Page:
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4. Find the Rhythm

Your song needs a beat, melody, and chords otherwise no one will listen to your song. Now that you have your chorus and verses, it’s now time to find the natural rhythm and melody that will go perfectly with it. For some artists, this is the hardest part, as not everyone is an expert in beat making. The easiest way to do this is to sing your song out loud and look for those natural emotions in your verses and chorus.

This will put you on a good path to creating a beat that will go nicely with your lyrics. You can also skip this part and find a beat that you like to use in your song.

There are plenty of royalty-free beats on the internet that require nothing but to include the author in your song bio. This is something that everyone does and its how the music industry works for beginners. One such royalty-free website that has beats for every musical genre is freebeats.io.

5. Finish off With the Chorus Melody

Most artists have two separate melodies for their verses and their chorus. This is not something unusual and it’s even considered best practice. However, you don’t need to use a completely new beat for it, you can always find patterns in your existing beat to come up with something different for the chorus.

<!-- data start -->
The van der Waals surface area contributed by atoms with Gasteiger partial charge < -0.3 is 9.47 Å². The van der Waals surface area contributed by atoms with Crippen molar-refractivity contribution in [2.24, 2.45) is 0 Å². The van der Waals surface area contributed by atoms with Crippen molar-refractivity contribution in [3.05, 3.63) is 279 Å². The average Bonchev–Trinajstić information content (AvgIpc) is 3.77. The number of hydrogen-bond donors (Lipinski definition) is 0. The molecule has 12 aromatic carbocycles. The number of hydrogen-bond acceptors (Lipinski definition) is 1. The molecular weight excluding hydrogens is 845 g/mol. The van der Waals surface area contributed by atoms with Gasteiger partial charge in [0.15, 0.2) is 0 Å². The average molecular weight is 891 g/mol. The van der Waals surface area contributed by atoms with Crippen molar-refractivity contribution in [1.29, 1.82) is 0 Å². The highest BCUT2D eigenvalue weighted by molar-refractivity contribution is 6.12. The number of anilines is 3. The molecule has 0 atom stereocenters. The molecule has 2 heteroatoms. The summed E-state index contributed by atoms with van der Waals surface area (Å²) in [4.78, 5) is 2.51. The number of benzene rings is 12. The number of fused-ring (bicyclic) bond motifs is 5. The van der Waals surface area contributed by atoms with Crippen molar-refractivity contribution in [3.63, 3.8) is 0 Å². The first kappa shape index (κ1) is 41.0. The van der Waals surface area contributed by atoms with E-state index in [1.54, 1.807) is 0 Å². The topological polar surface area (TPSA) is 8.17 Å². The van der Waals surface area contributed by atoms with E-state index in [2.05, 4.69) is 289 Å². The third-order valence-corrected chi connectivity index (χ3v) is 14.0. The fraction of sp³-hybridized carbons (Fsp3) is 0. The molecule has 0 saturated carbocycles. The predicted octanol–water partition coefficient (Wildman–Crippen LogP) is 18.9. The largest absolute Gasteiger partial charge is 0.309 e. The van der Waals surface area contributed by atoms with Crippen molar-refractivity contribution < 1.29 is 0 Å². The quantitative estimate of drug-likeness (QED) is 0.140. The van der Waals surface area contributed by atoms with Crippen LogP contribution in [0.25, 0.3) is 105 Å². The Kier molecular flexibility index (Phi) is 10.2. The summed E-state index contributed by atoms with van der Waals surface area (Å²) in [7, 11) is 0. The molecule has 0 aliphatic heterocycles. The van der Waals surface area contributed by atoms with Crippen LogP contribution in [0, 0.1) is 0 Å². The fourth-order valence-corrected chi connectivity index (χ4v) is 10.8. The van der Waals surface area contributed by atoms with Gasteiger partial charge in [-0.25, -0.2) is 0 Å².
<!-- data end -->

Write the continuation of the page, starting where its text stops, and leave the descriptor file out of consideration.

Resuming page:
Separate those chords and play around with it. Having a beat that goes nicely with your chorus can b the difference-maker in most cases. Once you do find something interesting to work with, grab your smartphone and record yourself singing to it.

Finishing Touches

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6. Work on the Verses

Now that you have everything from lyrics to rhythm, it’s now time to do some work to perfect them. Everything that you did until this part is considered a work in progress. Your song isn’t made yet, and you still have some work to do. Namely, the verses should always be connected to another.

The first verse of your song should be something that will grab the listeners’ attention, while the second verse should give more information. You could use an interesting argument, a question, even a description of a certain situation in your first verse, and offer a further explanation to it in the second.

7. Connect the Verses With the Chorus

Now that you’ve got fully fit verses, it’s time to do some work on the chorus. To do this, you need to somehow create a connection first between the verses and your chorus. You can easily do this by repeating the previous step and have the chorus complement the verses.

We mentioned the structure of a song, so chances are you’re going to have two choruses. The thing previously mentioned should solely focus on your first chorus, while you should have the second chorus complimented by a bridge.

The bridge section, however, is the part of your song that is the realization. It is the part that makes people go “ahaa” and it should be nothing more than two to three lines.